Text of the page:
The impact of technology on the later part of the 19th century, was the primary cause for the conditions from which Futurism, and it's long list of successors, arose. It has only been about one hundred and fifties years for example, since the average person living in the rural and frontier areas of the United States still commonly used two flint rocks to start a fire since commercially manufactured matches were still rare to obtain. A rapid change in the daily existence occurred to a large portion of the society which had previously maintained a near neolithic life style for millennia.
The crossing of countries by railroads, the personal automobile, the telegraph, telephone, electric light, the electrification of the home, phonograph, radio, etc. all appeared within a short period of time. New labor saving devices allowed for more spare time by the masses (time which in turn could be taken up by the new theme parks, entertainment devices, and newly created hobbies like camping). The average work week was reduced from 80 hours to 60 hours by 1870 and then to 40 hours by 1910. The invention of the electric light by Thomas Edison and the development of alternating current generation by Nikola Tesla (which made world wide electrification economically possible), caused tremendous social upheavals .
In America, for a time after the 1880's or so, cities were viewed as wholesome places to raise a family. The American spirit had collapsed after Manifest Destiny was attained. People who do not make it out of the Great Plains stagnated within difficult economic depressions due to an old style agrarian economy that had been rendered obsolete by the Mechanical Age. The wilderness became viewed by social reformers as being wild, filled with beasts, diseases and criminals: an environment which was dark, dangerous and inherently evil. The American Dream had become the American Nightmare . The cities on the other hand were viewed as being well-lit, full of the modern conveniences which separated man from beast, and were filled with intellectual accomplishments and wonders of civilization.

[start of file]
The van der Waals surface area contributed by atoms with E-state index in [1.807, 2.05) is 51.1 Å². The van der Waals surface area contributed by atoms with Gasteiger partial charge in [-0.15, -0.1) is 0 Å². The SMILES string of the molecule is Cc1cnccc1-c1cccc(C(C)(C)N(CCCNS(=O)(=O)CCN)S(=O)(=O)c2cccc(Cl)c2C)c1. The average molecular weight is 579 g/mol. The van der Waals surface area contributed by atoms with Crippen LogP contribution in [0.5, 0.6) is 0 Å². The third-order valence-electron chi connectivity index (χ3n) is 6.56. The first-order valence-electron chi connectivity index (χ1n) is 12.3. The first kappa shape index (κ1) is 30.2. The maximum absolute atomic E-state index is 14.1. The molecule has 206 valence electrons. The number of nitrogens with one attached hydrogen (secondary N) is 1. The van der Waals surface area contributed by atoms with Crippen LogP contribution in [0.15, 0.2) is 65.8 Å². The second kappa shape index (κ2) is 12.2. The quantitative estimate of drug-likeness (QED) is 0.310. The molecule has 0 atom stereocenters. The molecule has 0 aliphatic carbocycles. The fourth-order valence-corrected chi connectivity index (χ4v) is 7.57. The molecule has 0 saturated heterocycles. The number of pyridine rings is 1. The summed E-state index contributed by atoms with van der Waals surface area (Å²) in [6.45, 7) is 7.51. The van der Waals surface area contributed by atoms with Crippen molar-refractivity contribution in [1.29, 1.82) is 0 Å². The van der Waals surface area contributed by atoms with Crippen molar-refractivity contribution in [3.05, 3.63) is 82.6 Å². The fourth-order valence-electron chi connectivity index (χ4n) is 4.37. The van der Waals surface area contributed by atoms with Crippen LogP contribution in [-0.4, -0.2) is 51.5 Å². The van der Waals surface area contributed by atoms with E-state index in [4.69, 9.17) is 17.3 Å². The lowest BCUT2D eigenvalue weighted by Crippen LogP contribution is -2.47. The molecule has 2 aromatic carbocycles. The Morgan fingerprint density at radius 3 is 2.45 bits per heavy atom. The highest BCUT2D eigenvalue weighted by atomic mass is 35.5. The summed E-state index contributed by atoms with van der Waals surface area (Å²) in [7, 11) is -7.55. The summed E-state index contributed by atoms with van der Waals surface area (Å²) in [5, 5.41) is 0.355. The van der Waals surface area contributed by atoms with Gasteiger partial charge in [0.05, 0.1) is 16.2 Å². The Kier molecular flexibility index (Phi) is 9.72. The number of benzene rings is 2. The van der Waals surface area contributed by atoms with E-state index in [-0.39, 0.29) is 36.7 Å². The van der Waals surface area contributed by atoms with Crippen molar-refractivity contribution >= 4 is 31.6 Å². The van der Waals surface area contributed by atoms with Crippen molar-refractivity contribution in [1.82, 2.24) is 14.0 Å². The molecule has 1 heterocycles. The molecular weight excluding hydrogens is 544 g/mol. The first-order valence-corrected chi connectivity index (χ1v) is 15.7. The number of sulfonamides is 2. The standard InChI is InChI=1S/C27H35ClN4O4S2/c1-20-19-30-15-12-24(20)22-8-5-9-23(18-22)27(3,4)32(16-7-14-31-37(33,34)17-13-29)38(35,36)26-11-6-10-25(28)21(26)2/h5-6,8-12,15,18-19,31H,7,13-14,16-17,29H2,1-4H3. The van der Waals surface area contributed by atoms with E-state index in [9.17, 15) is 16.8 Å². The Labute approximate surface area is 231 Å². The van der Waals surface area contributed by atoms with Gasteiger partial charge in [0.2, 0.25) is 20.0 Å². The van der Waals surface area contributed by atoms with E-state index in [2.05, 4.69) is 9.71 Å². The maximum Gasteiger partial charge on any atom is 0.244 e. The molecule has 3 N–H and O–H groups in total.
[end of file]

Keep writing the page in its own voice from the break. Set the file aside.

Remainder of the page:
Individuals living with these beliefs, broke out in a sort of mental rash, commonly known as American nervousness or neurasthenia. This psychological disorder was a kind of 'nerve fatigue' in accord with a popular economic view of times on how the nervous system worked. An individual had a certain finite amount of nervous energy which could be dissipated as a fluid by 'unwholesome' practices leaving the individual enfeebled and afflicted with a number of ailments associated with weakness. Since 'nervous fluid' was considered to be the same as electricity, one of the cures for American nervousness was an electrical shock which could revitalize the nervous system. Both Thomas Edison  and Nikola Tesla , built and sold devices which exploited the supposed medicinal properties of electricity. Outbreaks of American nervousness became prevalent shortly after the Civil War and the disease went more or less extinct by the end of the twenties.
Several American writers such as Theodore Dreiser, William James, and Henry Adams suffered from this illness. Also a politician or two, the most famous being Theodore Roosevelt . He had suffered from insomnia, stomach trouble, and asthma throughout his life. When he was first elected to the New York legislature in 1880, he dressed in very dandified clothes and spoke with an exaggerated accent in a high pitched voice. The local news papers of the times, referred him 'as our own Oscar Wilde.' He was also referred to as 'Punkin-Lily' and a 'Jane Dandy.' Such depictions partially led to his loss of reelection in 1884. As a cure, he went out West for a while to 'attain a state of manliness.' He did things like hunt buffalo, invest in a cattle ranch, hike with John Muir, and live a strenuous outdoor life whenever possible.